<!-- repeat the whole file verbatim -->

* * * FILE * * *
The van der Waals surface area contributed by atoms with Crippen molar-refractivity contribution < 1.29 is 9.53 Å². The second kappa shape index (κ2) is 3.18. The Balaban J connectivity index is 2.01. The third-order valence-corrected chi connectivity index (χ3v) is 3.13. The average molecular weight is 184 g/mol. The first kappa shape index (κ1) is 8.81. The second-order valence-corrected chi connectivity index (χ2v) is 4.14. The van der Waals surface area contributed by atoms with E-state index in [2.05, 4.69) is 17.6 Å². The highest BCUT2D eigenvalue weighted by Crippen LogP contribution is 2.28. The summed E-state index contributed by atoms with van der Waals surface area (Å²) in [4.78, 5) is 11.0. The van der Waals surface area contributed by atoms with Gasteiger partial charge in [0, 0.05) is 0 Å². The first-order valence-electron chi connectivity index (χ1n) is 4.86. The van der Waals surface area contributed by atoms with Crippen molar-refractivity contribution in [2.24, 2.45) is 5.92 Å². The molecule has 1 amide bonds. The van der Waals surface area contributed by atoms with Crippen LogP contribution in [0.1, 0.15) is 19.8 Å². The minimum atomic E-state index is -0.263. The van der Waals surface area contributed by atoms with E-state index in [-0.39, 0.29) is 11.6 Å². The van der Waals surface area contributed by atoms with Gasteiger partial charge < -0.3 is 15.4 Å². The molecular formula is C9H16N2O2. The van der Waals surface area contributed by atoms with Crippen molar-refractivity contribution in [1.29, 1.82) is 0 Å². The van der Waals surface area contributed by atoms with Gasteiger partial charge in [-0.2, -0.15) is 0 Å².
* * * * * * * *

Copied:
The van der Waals surface area contributed by atoms with Crippen molar-refractivity contribution < 1.29 is 9.53 Å². The second kappa shape index (κ2) is 3.18. The Balaban J connectivity index is 2.01. The third-order valence-corrected chi connectivity index (χ3v) is 3.13. The average molecular weight is 184 g/mol. The first kappa shape index (κ1) is 8.81. The second-order valence-corrected chi connectivity index (χ2v) is 4.14. The van der Waals surface area contributed by atoms with E-state index in [2.05, 4.69) is 17.6 Å². The highest BCUT2D eigenvalue weighted by Crippen LogP contribution is 2.28. The summed E-state index contributed by atoms with van der Waals surface area (Å²) in [4.78, 5) is 11.0. The van der Waals surface area contributed by atoms with Gasteiger partial charge in [0, 0.05) is 0 Å². The first-order valence-electron chi connectivity index (χ1n) is 4.86. The van der Waals surface area contributed by atoms with Crippen molar-refractivity contribution in [2.24, 2.45) is 5.92 Å². The molecule has 1 amide bonds. The van der Waals surface area contributed by atoms with Crippen LogP contribution in [0.1, 0.15) is 19.8 Å². The minimum atomic E-state index is -0.263. The van der Waals surface area contributed by atoms with E-state index in [-0.39, 0.29) is 11.6 Å². The van der Waals surface area contributed by atoms with Gasteiger partial charge < -0.3 is 15.4 Å². The molecular formula is C9H16N2O2. The van der Waals surface area contributed by atoms with Crippen molar-refractivity contribution in [1.29, 1.82) is 0 Å². The van der Waals surface area contributed by atoms with Gasteiger partial charge in [-0.2, -0.15) is 0 Å².